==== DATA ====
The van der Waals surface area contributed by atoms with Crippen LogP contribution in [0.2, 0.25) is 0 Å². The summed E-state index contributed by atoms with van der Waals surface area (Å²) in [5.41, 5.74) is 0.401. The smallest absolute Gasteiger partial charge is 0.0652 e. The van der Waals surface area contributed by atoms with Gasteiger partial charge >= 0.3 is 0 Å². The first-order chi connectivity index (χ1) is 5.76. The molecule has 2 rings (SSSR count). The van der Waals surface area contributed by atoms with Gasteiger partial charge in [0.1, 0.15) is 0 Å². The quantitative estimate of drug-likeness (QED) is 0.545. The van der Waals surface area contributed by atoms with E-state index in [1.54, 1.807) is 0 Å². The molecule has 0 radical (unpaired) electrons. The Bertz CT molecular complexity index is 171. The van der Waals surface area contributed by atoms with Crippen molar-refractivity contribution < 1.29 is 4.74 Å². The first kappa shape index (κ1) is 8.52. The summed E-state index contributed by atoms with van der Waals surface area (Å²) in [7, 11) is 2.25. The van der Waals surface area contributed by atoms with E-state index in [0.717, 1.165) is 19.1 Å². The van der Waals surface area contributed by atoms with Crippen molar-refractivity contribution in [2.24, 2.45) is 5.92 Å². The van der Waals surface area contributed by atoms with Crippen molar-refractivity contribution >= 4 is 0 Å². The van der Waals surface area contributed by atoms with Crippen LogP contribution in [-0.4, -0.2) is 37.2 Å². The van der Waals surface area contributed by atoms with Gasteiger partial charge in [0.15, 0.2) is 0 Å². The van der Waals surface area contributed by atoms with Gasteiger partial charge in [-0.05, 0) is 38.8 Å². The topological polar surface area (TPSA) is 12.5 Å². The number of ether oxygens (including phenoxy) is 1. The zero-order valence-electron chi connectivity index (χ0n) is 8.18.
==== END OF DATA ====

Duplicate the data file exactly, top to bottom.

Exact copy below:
The van der Waals surface area contributed by atoms with Crippen LogP contribution in [0.2, 0.25) is 0 Å². The summed E-state index contributed by atoms with van der Waals surface area (Å²) in [5.41, 5.74) is 0.401. The smallest absolute Gasteiger partial charge is 0.0652 e. The van der Waals surface area contributed by atoms with Gasteiger partial charge >= 0.3 is 0 Å². The first-order chi connectivity index (χ1) is 5.76. The molecule has 2 rings (SSSR count). The van der Waals surface area contributed by atoms with Gasteiger partial charge in [0.1, 0.15) is 0 Å². The quantitative estimate of drug-likeness (QED) is 0.545. The van der Waals surface area contributed by atoms with E-state index in [1.54, 1.807) is 0 Å². The molecule has 0 radical (unpaired) electrons. The Bertz CT molecular complexity index is 171. The van der Waals surface area contributed by atoms with Crippen molar-refractivity contribution < 1.29 is 4.74 Å². The first kappa shape index (κ1) is 8.52. The summed E-state index contributed by atoms with van der Waals surface area (Å²) in [7, 11) is 2.25. The van der Waals surface area contributed by atoms with E-state index in [0.717, 1.165) is 19.1 Å². The van der Waals surface area contributed by atoms with Crippen molar-refractivity contribution in [2.24, 2.45) is 5.92 Å². The van der Waals surface area contributed by atoms with Crippen molar-refractivity contribution >= 4 is 0 Å². The van der Waals surface area contributed by atoms with Crippen LogP contribution in [-0.4, -0.2) is 37.2 Å². The van der Waals surface area contributed by atoms with Gasteiger partial charge in [0.15, 0.2) is 0 Å². The van der Waals surface area contributed by atoms with Gasteiger partial charge in [-0.05, 0) is 38.8 Å². The topological polar surface area (TPSA) is 12.5 Å². The number of ether oxygens (including phenoxy) is 1. The zero-order valence-electron chi connectivity index (χ0n) is 8.18.